LESBOS, Greece -- A few meters away from where refugees sleep on the streets, locals are drinking their morning coffee and smoking their first cigarette of the day in beachfront cafes. This Greek island in the eastern Aegean Sea, at its closest point only six miles from Turkey, is a common stop on the migrant route to Europe. Since the beginning of summer, more than 35,000 people have landed on Lesbos’ northern shores, arriving from the Middle East and Africa in rubber dinghies that are ill-equipped for open water.
In Hungary, the government has started building a new fence on its border with Croatia. In Croatia, the prime minister plans to redirect refugees to Hungary and Slovenia. Slovenia says it will send the migrants back to Croatia. But the refugees pay no heed. They keep on coming.
Some 10,000 arrived on Lesbos last week alone, leading to riots as the Greek authorities struggled to hold back hundreds of new arrivals desperate to reach the mainland.
Refugees are not allowed to leave until they have registered, but the numbers arriving are overwhelming the island’s infrastructure, leaving a backlog of weary, angry people trapped in a place where they don’t want to be.
In a former army barracks outside the village of Moria, a long, winding line of rucksacks bifurcates the camp’s interior. Each bag represents an individual or a family waiting to register. Too hot to stand in the midday sun, refugees sit in the shade of the brick and razor-wire walls instead.
A handful of riot police with shields line up on the other side of the divide, ready to step in at the first rumble of dissent.
The air is thick with panic and confusion. “Can you help me?” asks a man in his 40s, gesturing to his heart. “I have pain, injury. I need to see someone. I need to register now.”
But apart from the police, there’s no one to see. The Greek volunteers are behind a gated door – they will not see anyone until it is their designated turn.
The sick man looks resigned to his fate. His name is Ali. He’s from the southeastern city of Amarah in Iraq. He came alone -- his wife and two sons remain in Iraq. He’s scared, he says, to give his last name as that might put his family at risk. After he receives asylum status, he wants to bring them over to join him.
Unlike the majority of refugees who want to go to Germany, Ali wants to go to England. He points to the dirt-encrusted jacket he is wearing, which bears the insignia “Polo Ralph Lauren, Great Britain.”
He thinks things will be better for him there.
“Iraq is no good,” he says. “I am a Sunni [Muslim] living in a Shia [rival Muslim sect] area.” There are many active Shia militants, he tells International Business Times, who would happily kill a man for nothing more than his Sunni status.
“They killed my father and my sister,” Ali says. His eyes tear up. He looks away, not wanting to be seen crying.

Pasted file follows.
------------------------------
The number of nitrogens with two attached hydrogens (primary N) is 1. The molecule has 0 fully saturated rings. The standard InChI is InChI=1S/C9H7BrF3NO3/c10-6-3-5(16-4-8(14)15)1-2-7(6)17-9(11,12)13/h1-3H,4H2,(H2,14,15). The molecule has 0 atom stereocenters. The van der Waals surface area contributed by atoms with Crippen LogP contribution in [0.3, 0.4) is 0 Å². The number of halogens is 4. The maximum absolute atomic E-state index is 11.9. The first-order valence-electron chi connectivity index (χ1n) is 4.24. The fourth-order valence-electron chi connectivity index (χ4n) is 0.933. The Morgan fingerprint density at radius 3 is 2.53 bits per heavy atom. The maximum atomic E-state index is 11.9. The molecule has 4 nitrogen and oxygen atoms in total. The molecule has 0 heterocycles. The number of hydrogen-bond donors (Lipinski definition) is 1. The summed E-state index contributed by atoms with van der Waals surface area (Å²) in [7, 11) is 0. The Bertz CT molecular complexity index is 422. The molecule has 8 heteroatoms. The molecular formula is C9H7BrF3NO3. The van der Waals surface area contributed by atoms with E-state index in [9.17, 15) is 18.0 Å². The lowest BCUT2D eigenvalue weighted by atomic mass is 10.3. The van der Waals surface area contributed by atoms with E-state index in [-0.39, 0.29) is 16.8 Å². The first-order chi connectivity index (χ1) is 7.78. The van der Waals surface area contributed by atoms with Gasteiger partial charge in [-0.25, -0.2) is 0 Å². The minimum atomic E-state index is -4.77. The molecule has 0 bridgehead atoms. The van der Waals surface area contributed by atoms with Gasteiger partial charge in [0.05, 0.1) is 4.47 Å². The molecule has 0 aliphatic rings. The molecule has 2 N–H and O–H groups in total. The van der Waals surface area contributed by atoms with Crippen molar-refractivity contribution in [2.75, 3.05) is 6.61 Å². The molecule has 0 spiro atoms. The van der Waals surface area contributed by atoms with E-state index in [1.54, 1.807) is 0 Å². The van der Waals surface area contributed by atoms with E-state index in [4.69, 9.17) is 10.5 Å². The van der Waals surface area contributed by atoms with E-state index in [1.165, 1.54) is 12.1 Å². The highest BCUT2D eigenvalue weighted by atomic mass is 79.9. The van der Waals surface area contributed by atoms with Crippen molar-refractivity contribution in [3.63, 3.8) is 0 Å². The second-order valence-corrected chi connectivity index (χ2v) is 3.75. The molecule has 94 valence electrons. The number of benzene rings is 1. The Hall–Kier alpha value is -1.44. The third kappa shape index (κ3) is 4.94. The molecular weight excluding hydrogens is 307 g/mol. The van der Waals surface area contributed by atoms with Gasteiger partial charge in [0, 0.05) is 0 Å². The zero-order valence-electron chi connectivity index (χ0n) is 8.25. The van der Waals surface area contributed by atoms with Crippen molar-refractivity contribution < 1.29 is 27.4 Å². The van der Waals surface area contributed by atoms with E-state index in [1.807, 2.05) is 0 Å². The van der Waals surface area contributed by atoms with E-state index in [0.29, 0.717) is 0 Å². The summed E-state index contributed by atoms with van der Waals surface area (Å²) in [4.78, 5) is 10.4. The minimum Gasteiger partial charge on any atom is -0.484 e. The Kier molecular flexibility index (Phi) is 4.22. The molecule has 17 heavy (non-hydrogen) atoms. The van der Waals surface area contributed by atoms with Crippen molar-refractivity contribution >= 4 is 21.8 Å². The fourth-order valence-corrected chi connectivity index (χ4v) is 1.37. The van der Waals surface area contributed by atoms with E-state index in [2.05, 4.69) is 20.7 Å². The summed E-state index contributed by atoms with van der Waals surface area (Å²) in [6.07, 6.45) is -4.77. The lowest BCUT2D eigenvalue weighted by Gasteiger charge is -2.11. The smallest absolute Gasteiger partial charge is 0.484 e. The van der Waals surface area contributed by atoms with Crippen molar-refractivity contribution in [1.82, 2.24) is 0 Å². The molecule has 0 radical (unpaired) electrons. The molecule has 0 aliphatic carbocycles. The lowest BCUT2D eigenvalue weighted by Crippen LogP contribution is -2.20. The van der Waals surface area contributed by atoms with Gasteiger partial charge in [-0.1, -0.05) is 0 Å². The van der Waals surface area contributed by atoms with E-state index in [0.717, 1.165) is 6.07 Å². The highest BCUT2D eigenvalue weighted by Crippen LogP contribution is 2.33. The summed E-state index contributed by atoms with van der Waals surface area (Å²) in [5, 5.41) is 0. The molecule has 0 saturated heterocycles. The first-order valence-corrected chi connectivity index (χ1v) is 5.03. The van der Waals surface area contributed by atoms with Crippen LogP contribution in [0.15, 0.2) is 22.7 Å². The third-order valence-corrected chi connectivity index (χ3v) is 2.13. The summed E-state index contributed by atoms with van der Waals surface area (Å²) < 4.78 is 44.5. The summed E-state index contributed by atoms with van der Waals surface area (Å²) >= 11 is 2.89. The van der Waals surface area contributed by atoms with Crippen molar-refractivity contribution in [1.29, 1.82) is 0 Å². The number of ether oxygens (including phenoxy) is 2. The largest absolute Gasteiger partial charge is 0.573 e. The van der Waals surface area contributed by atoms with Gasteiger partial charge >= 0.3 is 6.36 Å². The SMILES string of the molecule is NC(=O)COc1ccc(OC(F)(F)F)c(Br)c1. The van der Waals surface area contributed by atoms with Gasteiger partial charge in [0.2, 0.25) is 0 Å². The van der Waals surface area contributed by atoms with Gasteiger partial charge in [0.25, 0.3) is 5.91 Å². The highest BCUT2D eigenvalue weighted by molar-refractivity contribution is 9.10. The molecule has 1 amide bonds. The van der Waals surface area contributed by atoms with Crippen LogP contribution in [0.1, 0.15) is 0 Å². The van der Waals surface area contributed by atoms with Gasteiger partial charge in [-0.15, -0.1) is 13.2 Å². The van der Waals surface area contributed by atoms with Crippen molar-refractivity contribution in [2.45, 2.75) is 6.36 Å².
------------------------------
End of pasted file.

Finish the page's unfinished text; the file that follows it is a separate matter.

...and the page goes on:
This camp thrums with human misery.
It is the largest camp on the island and the most run-down. Another camp, a few miles away, is for Syrian refugees only. The difference is palpable. The Syrian camp receives funding from the International Rescue Committee – aid workers are dotted around the place. There’s a clearly designated washing area and most of the tents are in good condition. Most of the camp's residents are from Syria’s educated middle-classes, fleeing the war that's been going on for three years.
People in Moria are poorer – their clothes are frequently ripped and frayed. The refugees here know their Syrian neighbors receive better treatment. A wild-eyed man approaches. “They say I’m not Syrian. I am. I don’t sound the same, but I am.”
Many of these asylum-seekers may, by European Union standards, not qualify for refugee status at all but instead be termed economic migrants. The majority are from Iraq and Afghanistan, but there are also groups from Eritrea, Somalia and Sudan.
They leave not only war but a complete lack of opportunities. A young Somali boy tells IBT, “We have no jobs, nothing. We cannot stay.” He wants to go to Finland. “I like Finland. They are kind to refugees.”
Despite the days and weeks on the road, the physical and mental exhaustion, the refugees are united in their determination to make it to northern Europe.
“We will wait as long as it takes,” Ahmed, a 22-year-old Iraqi, says. He is making the journey with his cousin Amir – both come from the northern city of Mosul, controlled by the Islamic State group since June of last year. Amir’s arms are covered with scars. They’re burns, he says, from shelling by Daesh (the Arabic acronym for Islamic State).
He knew the journey would be long and difficult, but it is an improvement over what he left behind.
“We don’t want to be here, but we have no choice,” Ahmed says. “Daesh or here. What would you choose?”
When asked if they are worried about the Hungarian and Croatian borders closing, the young men are resolute. “We will find a way,” they say, “Inshallah.”